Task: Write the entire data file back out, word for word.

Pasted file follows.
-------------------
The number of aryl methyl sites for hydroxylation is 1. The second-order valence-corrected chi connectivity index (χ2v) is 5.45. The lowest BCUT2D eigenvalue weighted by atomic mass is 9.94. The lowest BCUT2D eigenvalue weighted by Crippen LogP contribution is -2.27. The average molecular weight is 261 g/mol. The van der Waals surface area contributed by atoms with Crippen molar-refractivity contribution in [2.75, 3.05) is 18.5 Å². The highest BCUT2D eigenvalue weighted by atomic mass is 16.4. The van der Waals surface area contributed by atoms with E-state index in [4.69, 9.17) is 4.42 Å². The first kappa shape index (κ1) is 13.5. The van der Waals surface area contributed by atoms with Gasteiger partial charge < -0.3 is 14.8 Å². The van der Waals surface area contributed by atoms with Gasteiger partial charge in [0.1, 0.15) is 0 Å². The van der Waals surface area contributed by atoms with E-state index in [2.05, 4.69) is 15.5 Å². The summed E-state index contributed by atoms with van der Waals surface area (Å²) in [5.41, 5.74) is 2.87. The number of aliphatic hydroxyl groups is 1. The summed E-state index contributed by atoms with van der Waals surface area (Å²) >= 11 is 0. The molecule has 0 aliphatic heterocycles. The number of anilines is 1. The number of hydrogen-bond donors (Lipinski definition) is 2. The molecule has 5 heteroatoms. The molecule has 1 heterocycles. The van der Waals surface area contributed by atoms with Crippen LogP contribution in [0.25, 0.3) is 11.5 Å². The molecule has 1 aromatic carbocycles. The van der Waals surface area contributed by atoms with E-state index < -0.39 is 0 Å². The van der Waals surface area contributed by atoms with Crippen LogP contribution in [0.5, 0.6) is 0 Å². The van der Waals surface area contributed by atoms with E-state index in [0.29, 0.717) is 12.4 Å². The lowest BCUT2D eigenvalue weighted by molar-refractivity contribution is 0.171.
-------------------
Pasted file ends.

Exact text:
The number of aryl methyl sites for hydroxylation is 1. The second-order valence-corrected chi connectivity index (χ2v) is 5.45. The lowest BCUT2D eigenvalue weighted by atomic mass is 9.94. The lowest BCUT2D eigenvalue weighted by Crippen LogP contribution is -2.27. The average molecular weight is 261 g/mol. The van der Waals surface area contributed by atoms with Crippen molar-refractivity contribution in [2.75, 3.05) is 18.5 Å². The highest BCUT2D eigenvalue weighted by atomic mass is 16.4. The van der Waals surface area contributed by atoms with E-state index in [4.69, 9.17) is 4.42 Å². The first kappa shape index (κ1) is 13.5. The van der Waals surface area contributed by atoms with Gasteiger partial charge < -0.3 is 14.8 Å². The van der Waals surface area contributed by atoms with Gasteiger partial charge in [0.1, 0.15) is 0 Å². The van der Waals surface area contributed by atoms with E-state index in [2.05, 4.69) is 15.5 Å². The summed E-state index contributed by atoms with van der Waals surface area (Å²) in [5.41, 5.74) is 2.87. The number of aliphatic hydroxyl groups is 1. The summed E-state index contributed by atoms with van der Waals surface area (Å²) >= 11 is 0. The molecule has 0 aliphatic heterocycles. The number of anilines is 1. The number of hydrogen-bond donors (Lipinski definition) is 2. The molecule has 5 heteroatoms. The molecule has 1 heterocycles. The van der Waals surface area contributed by atoms with Crippen LogP contribution in [0.25, 0.3) is 11.5 Å². The molecule has 1 aromatic carbocycles. The van der Waals surface area contributed by atoms with E-state index < -0.39 is 0 Å². The van der Waals surface area contributed by atoms with Crippen LogP contribution in [0.5, 0.6) is 0 Å². The van der Waals surface area contributed by atoms with E-state index in [0.29, 0.717) is 12.4 Å². The lowest BCUT2D eigenvalue weighted by molar-refractivity contribution is 0.171.